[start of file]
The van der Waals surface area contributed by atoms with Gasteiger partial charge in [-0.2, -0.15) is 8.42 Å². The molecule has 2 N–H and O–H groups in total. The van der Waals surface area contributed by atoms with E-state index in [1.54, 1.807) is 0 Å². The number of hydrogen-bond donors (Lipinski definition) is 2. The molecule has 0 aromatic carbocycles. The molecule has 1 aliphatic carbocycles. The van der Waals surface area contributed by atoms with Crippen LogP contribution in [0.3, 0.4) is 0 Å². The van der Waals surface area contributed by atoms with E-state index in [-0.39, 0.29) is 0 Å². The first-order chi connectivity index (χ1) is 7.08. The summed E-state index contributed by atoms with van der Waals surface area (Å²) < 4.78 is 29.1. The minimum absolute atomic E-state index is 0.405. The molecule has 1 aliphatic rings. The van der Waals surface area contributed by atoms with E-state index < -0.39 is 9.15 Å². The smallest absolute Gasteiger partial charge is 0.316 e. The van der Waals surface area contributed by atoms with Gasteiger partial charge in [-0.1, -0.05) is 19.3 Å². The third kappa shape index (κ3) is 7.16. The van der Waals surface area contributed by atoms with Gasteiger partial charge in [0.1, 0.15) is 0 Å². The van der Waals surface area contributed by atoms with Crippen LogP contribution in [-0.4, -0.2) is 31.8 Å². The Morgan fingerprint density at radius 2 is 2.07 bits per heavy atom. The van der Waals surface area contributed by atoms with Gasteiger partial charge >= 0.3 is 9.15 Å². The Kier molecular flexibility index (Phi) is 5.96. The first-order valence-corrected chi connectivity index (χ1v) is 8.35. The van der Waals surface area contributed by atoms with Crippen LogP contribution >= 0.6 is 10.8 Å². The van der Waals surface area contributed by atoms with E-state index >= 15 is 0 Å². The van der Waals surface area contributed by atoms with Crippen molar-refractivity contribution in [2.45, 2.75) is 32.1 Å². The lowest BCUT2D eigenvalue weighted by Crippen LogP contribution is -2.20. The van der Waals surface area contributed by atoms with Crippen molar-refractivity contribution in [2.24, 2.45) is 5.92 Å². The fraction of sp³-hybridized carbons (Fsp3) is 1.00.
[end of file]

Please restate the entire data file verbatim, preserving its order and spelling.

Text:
The van der Waals surface area contributed by atoms with Gasteiger partial charge in [-0.2, -0.15) is 8.42 Å². The molecule has 2 N–H and O–H groups in total. The van der Waals surface area contributed by atoms with E-state index in [1.54, 1.807) is 0 Å². The number of hydrogen-bond donors (Lipinski definition) is 2. The molecule has 0 aromatic carbocycles. The molecule has 1 aliphatic carbocycles. The van der Waals surface area contributed by atoms with Crippen LogP contribution in [0.3, 0.4) is 0 Å². The van der Waals surface area contributed by atoms with E-state index in [-0.39, 0.29) is 0 Å². The first-order chi connectivity index (χ1) is 7.08. The summed E-state index contributed by atoms with van der Waals surface area (Å²) < 4.78 is 29.1. The minimum absolute atomic E-state index is 0.405. The molecule has 1 aliphatic rings. The van der Waals surface area contributed by atoms with E-state index < -0.39 is 9.15 Å². The smallest absolute Gasteiger partial charge is 0.316 e. The van der Waals surface area contributed by atoms with Gasteiger partial charge in [-0.1, -0.05) is 19.3 Å². The third kappa shape index (κ3) is 7.16. The van der Waals surface area contributed by atoms with Gasteiger partial charge in [0.1, 0.15) is 0 Å². The van der Waals surface area contributed by atoms with Crippen LogP contribution in [-0.4, -0.2) is 31.8 Å². The Morgan fingerprint density at radius 2 is 2.07 bits per heavy atom. The van der Waals surface area contributed by atoms with Gasteiger partial charge >= 0.3 is 9.15 Å². The Kier molecular flexibility index (Phi) is 5.96. The first-order valence-corrected chi connectivity index (χ1v) is 8.35. The van der Waals surface area contributed by atoms with Crippen LogP contribution >= 0.6 is 10.8 Å². The van der Waals surface area contributed by atoms with E-state index >= 15 is 0 Å². The van der Waals surface area contributed by atoms with Crippen molar-refractivity contribution in [2.45, 2.75) is 32.1 Å². The lowest BCUT2D eigenvalue weighted by Crippen LogP contribution is -2.20. The van der Waals surface area contributed by atoms with Crippen molar-refractivity contribution in [2.24, 2.45) is 5.92 Å². The fraction of sp³-hybridized carbons (Fsp3) is 1.00.